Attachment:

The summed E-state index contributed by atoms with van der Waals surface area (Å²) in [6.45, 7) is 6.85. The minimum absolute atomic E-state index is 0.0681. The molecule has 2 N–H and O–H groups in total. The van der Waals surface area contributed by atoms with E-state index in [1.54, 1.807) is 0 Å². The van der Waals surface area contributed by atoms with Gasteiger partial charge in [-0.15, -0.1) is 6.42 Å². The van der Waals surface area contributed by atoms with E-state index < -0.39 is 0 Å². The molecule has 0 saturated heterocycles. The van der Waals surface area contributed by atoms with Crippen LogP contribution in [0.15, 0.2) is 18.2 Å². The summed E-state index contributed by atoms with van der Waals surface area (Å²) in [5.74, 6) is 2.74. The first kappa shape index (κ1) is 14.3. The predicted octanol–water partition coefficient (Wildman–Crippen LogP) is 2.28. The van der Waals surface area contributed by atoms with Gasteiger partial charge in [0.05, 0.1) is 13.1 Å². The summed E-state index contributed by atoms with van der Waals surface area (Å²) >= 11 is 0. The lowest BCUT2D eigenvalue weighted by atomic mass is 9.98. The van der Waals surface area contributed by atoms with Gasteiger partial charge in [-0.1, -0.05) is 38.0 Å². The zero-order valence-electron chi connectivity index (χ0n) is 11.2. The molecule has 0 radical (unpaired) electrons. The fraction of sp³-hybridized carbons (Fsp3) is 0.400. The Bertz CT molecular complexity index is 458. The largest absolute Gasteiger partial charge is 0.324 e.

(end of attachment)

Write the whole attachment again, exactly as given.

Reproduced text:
The summed E-state index contributed by atoms with van der Waals surface area (Å²) in [6.45, 7) is 6.85. The minimum absolute atomic E-state index is 0.0681. The molecule has 2 N–H and O–H groups in total. The van der Waals surface area contributed by atoms with E-state index in [1.54, 1.807) is 0 Å². The van der Waals surface area contributed by atoms with Gasteiger partial charge in [-0.15, -0.1) is 6.42 Å². The van der Waals surface area contributed by atoms with E-state index < -0.39 is 0 Å². The molecule has 0 saturated heterocycles. The van der Waals surface area contributed by atoms with Crippen LogP contribution in [0.15, 0.2) is 18.2 Å². The summed E-state index contributed by atoms with van der Waals surface area (Å²) in [5.74, 6) is 2.74. The first kappa shape index (κ1) is 14.3. The predicted octanol–water partition coefficient (Wildman–Crippen LogP) is 2.28. The van der Waals surface area contributed by atoms with Gasteiger partial charge in [0.05, 0.1) is 13.1 Å². The summed E-state index contributed by atoms with van der Waals surface area (Å²) >= 11 is 0. The lowest BCUT2D eigenvalue weighted by atomic mass is 9.98. The van der Waals surface area contributed by atoms with Gasteiger partial charge in [-0.1, -0.05) is 38.0 Å². The zero-order valence-electron chi connectivity index (χ0n) is 11.2. The molecule has 0 radical (unpaired) electrons. The fraction of sp³-hybridized carbons (Fsp3) is 0.400. The Bertz CT molecular complexity index is 458. The largest absolute Gasteiger partial charge is 0.324 e.